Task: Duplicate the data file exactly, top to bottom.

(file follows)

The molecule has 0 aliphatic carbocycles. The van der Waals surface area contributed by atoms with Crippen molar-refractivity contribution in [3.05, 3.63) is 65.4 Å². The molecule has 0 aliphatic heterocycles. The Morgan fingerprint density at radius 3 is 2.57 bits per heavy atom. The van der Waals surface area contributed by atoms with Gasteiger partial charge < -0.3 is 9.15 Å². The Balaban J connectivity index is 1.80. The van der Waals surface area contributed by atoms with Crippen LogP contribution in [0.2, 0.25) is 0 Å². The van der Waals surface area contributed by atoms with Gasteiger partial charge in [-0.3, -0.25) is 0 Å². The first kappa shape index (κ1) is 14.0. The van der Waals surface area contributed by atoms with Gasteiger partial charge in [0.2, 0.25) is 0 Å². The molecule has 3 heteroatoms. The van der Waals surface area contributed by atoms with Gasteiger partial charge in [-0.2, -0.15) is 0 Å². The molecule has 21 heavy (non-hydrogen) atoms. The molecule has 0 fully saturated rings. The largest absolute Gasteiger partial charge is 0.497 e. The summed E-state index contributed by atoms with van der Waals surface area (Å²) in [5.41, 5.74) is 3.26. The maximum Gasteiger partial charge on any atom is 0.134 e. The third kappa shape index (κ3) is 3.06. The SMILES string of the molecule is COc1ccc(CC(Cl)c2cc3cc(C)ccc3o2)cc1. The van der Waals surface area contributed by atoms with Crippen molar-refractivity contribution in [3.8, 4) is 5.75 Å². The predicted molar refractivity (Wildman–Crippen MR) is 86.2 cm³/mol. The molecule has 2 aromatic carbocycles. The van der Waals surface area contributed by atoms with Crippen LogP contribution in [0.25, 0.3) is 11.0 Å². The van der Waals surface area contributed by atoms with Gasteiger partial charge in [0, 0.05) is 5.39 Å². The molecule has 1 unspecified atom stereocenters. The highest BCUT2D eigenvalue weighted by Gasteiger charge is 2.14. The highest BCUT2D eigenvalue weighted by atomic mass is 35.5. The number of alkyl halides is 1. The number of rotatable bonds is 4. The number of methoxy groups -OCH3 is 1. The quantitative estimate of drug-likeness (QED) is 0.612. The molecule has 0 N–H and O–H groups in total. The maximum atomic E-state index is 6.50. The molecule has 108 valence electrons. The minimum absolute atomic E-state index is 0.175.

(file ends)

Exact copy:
The molecule has 0 aliphatic carbocycles. The van der Waals surface area contributed by atoms with Crippen molar-refractivity contribution in [3.05, 3.63) is 65.4 Å². The molecule has 0 aliphatic heterocycles. The Morgan fingerprint density at radius 3 is 2.57 bits per heavy atom. The van der Waals surface area contributed by atoms with Gasteiger partial charge < -0.3 is 9.15 Å². The Balaban J connectivity index is 1.80. The van der Waals surface area contributed by atoms with Crippen LogP contribution in [0.2, 0.25) is 0 Å². The van der Waals surface area contributed by atoms with Gasteiger partial charge in [-0.3, -0.25) is 0 Å². The first kappa shape index (κ1) is 14.0. The van der Waals surface area contributed by atoms with Gasteiger partial charge in [0.2, 0.25) is 0 Å². The molecule has 3 heteroatoms. The van der Waals surface area contributed by atoms with Gasteiger partial charge in [-0.2, -0.15) is 0 Å². The molecule has 21 heavy (non-hydrogen) atoms. The molecule has 0 fully saturated rings. The largest absolute Gasteiger partial charge is 0.497 e. The summed E-state index contributed by atoms with van der Waals surface area (Å²) in [5.41, 5.74) is 3.26. The maximum Gasteiger partial charge on any atom is 0.134 e. The third kappa shape index (κ3) is 3.06. The SMILES string of the molecule is COc1ccc(CC(Cl)c2cc3cc(C)ccc3o2)cc1. The van der Waals surface area contributed by atoms with Crippen molar-refractivity contribution in [3.8, 4) is 5.75 Å². The predicted molar refractivity (Wildman–Crippen MR) is 86.2 cm³/mol. The molecule has 2 aromatic carbocycles. The van der Waals surface area contributed by atoms with Crippen LogP contribution in [0.25, 0.3) is 11.0 Å². The van der Waals surface area contributed by atoms with Gasteiger partial charge in [0, 0.05) is 5.39 Å². The molecule has 1 unspecified atom stereocenters. The highest BCUT2D eigenvalue weighted by Gasteiger charge is 2.14. The highest BCUT2D eigenvalue weighted by atomic mass is 35.5. The number of alkyl halides is 1. The number of rotatable bonds is 4. The number of methoxy groups -OCH3 is 1. The quantitative estimate of drug-likeness (QED) is 0.612. The molecule has 0 N–H and O–H groups in total. The maximum atomic E-state index is 6.50. The molecule has 108 valence electrons. The minimum absolute atomic E-state index is 0.175.